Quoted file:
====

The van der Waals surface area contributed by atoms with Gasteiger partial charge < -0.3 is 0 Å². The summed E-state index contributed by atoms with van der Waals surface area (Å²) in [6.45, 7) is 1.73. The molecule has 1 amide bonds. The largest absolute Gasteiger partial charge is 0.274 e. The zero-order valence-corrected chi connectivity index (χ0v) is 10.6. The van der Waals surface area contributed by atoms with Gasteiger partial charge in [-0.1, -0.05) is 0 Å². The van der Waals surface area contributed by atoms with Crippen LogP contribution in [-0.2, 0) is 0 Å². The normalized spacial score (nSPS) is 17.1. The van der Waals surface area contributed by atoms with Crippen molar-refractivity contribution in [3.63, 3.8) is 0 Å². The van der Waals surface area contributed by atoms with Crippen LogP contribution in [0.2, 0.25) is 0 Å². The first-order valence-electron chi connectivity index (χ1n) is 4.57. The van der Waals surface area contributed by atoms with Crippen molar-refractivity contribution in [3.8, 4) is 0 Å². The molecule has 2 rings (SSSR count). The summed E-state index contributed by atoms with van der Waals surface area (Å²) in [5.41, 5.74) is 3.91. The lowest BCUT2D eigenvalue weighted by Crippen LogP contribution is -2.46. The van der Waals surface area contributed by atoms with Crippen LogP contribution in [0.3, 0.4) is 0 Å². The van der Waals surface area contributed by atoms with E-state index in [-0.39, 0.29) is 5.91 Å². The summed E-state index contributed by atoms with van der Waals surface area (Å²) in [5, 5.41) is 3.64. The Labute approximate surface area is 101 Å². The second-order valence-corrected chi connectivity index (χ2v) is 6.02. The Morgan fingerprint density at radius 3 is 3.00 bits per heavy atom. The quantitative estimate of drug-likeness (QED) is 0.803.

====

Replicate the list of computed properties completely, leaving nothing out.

The van der Waals surface area contributed by atoms with Gasteiger partial charge < -0.3 is 0 Å². The summed E-state index contributed by atoms with van der Waals surface area (Å²) in [6.45, 7) is 1.73. The molecule has 1 amide bonds. The largest absolute Gasteiger partial charge is 0.274 e. The zero-order valence-corrected chi connectivity index (χ0v) is 10.6. The van der Waals surface area contributed by atoms with Gasteiger partial charge in [-0.1, -0.05) is 0 Å². The van der Waals surface area contributed by atoms with Crippen LogP contribution in [-0.2, 0) is 0 Å². The normalized spacial score (nSPS) is 17.1. The van der Waals surface area contributed by atoms with Crippen molar-refractivity contribution in [3.63, 3.8) is 0 Å². The van der Waals surface area contributed by atoms with Crippen LogP contribution in [0.2, 0.25) is 0 Å². The first-order valence-electron chi connectivity index (χ1n) is 4.57. The van der Waals surface area contributed by atoms with Crippen molar-refractivity contribution in [3.8, 4) is 0 Å². The molecule has 2 rings (SSSR count). The summed E-state index contributed by atoms with van der Waals surface area (Å²) in [5.41, 5.74) is 3.91. The lowest BCUT2D eigenvalue weighted by Crippen LogP contribution is -2.46. The van der Waals surface area contributed by atoms with Crippen LogP contribution in [0.3, 0.4) is 0 Å². The van der Waals surface area contributed by atoms with E-state index in [-0.39, 0.29) is 5.91 Å². The summed E-state index contributed by atoms with van der Waals surface area (Å²) in [5, 5.41) is 3.64. The Labute approximate surface area is 101 Å². The second-order valence-corrected chi connectivity index (χ2v) is 6.02. The Morgan fingerprint density at radius 3 is 3.00 bits per heavy atom. The quantitative estimate of drug-likeness (QED) is 0.803.